Skydiving Day. The morning was spent rationally preparing the day's upcoming event, eat a solid breakfast, dress in comfortable clothes, tie back the hair, make sure my will is prepared, load the car with the groceries for our after-jump BBQ at Carl & Nat's. We swung by to pick up Carl and Natalya and put the food in their fridge. Carl was as calm as the placid sea. He was excited but collected, eager yet cool. And then Nat walked into the room and the look on her face mimicked the fear in my heart and then we chattered in high pitched voices about boom and splat.

The drive to the skydiving place was through beautiful country and while the conversation flowed from Adam and Carl I took some deep breaths and tried to center and calm myself. My heart was hammering. As we approached the Skydive Oregon land we were greeted by the view of dozens of people parachuting down into a field of grass as onlookers watched them fall. Inside the building we checked in, paid our way and were given about 8 pages of legal documents that essentially signed away any and all rights to hold Skydive Oregon or any of their employees or equipment liable for our injury or death. Talk about a boost of confidence. Serious second thoughts swam through my head as I initialed next to sentences that read things like, "Landing is dangerous. Broken legs and ankles are not uncommon. I agree to not sue if injury occurs to my person." And, "Equipment malfunctions can happen. I agree that in the event of airplane or parachute equipment malfunctions which results in injury or death to my person that I or any friend or relative cannot sue"

Once the paperwork and the 10 minutes of "training" and the three hour wait were over and done with, it was time to suit up!

I stood in front of a strange man as he strapped a harness through my legs and over my hips and across my stomach and through my arms and over my chest. He pulled and tugged and fastened and yanked and adjusted. My personal space was nonexistent. My body was in the hands of a man whose hands I would never hold. I was nervous because I didn't want to screw up and I didn't know what to expect. I was no longer afraid of dying or becoming injured. I simply wanted to perform adequately for my instructor and for myself.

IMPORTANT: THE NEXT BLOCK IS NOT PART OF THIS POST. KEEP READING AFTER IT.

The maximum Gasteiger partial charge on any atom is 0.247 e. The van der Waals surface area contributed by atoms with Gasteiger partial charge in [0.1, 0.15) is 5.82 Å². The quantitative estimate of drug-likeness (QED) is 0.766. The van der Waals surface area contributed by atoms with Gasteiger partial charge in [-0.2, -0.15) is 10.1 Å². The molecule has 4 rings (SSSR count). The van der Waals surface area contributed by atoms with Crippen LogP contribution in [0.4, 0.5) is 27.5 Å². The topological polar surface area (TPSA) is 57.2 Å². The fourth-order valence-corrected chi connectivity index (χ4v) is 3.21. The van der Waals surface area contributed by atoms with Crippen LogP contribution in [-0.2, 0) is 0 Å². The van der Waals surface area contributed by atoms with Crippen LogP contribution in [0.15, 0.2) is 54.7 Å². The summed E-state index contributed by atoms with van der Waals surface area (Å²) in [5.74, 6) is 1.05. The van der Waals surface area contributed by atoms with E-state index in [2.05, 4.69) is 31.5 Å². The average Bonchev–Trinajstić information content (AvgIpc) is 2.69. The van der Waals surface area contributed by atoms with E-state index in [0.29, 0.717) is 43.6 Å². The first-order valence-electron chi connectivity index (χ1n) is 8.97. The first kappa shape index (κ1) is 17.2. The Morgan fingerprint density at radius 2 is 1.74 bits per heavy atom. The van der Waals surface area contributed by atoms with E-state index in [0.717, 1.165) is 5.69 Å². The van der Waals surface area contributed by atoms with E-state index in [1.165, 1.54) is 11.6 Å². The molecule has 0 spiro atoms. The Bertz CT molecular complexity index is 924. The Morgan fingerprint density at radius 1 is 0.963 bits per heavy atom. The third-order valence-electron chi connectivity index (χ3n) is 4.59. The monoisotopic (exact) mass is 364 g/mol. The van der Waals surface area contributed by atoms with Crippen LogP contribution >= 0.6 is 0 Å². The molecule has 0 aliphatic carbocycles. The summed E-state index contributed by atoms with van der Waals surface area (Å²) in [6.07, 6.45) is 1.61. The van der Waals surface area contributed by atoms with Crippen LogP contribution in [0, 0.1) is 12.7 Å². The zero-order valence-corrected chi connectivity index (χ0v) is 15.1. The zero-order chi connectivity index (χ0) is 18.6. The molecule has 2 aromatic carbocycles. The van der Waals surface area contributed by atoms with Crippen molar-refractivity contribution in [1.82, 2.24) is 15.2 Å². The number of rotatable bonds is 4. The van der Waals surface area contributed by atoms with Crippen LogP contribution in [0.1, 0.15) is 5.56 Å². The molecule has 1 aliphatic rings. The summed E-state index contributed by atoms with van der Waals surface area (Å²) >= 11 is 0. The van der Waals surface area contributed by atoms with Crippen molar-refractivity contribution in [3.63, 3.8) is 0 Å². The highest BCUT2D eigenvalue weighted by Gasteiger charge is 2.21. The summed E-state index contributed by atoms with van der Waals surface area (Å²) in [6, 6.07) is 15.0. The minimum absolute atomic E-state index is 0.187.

After leaving the building and going across the field to wait for the plane, my instructor made small talk and asked about the skull tattooed on my right ankle. I told him it represented my love of the macabre, my love of horror movies, and to one degree my peace with being made of flesh and bone. He stared at me blankly and said, "That's some freaky shit". I countered, "Well, you jump out of planes for a living, one could argue that that is some freaky shit as well." He said, "nah". And that was the end of it. My confidence was not boosted by our interactions.

We boarded the plane with about 10 other jumpers and their instructors. In my group was Carl and Natalya but we did not speak to each other. (Adam by the way was not jumping) I straddled a bench facing the plane door with my instructor sitting directly behind me. As the plane took off and flew to the spot where we were to jump, my instructor began the process of attaching my harness to his harness. His arms snaked around my waist and chest and legs, more pulling and snapping and tugging occurred and suddenly I was attached so tightly to him that I was practically sitting on his lap. I could not move without him moving with me. I gave up total control of my space and function and was puppeteered off of the bench and toward the open airplane door. As he swung me to the door my legs left the plane first and blew to the right like a flag caught in the wind. My instructor leaned through the door, his hands still firmly gripping the frame of the plane and my body folded forward and hovered above the earth at 13,000 feet, suspended by nothing but straps and clasps. He didn't tell me he was letting go of the plane, didn't warn me that we were about to fall, the moment just suddenly was upon me, I was falling.